It's Boards week here in the States. This is the week that nervous, over dressed, and anxious young orthopaedic surgeons fly into Chicago, navigate their way to the their hotel and then the next day are peppered with questions about their cases, their mistakes, and their practice patterns. And, when it's all said and done, some 90 or so minutes later, it's rather un-fulfilling - all the build-up and then "done".
Months later you receive your notification of passing or not. And then that's it ... until the re-certification process. :)
I have to say that in my humble opinion, I think the American Board of Orthopaedic Surgery does an excellent job of reviewing applicants for board certification and examining them. The process, despite having a subjective component, is extremely well organized and has gone through rigorous psychometric testing.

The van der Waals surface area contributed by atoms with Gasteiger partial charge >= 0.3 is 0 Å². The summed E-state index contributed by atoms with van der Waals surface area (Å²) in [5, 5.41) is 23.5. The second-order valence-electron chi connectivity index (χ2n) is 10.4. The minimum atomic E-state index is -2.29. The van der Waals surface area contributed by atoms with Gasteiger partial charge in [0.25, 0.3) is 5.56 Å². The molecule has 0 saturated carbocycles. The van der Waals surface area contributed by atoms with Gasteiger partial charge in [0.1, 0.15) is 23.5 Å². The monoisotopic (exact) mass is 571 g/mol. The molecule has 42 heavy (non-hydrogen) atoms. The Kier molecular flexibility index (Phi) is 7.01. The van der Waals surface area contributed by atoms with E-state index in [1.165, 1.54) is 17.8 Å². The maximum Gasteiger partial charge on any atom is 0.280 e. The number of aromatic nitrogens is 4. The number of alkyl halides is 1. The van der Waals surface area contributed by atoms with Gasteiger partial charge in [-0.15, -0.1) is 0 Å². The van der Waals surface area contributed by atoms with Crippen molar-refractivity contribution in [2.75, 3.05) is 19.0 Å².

Ultimately, there is a value to being board certified - because of their efforts, it actually means something.
Having said that, I wonder about the re-certification process ... I wonder about what should go into this. Should it simply review what you do in practice or should there be some assessment of modernization in your practice patterns? Should it be obvious that you are reading and keeping up on the literature? Should it be an examination or an in-person interview? One person recently suggested to me that maybe the examiners should come see them in their practice to assess their "certifiability". My response is that we are all "certifiable" to some degree.
I know we have some international members as part of this site and it would be interesting to hear what their certification process entails ...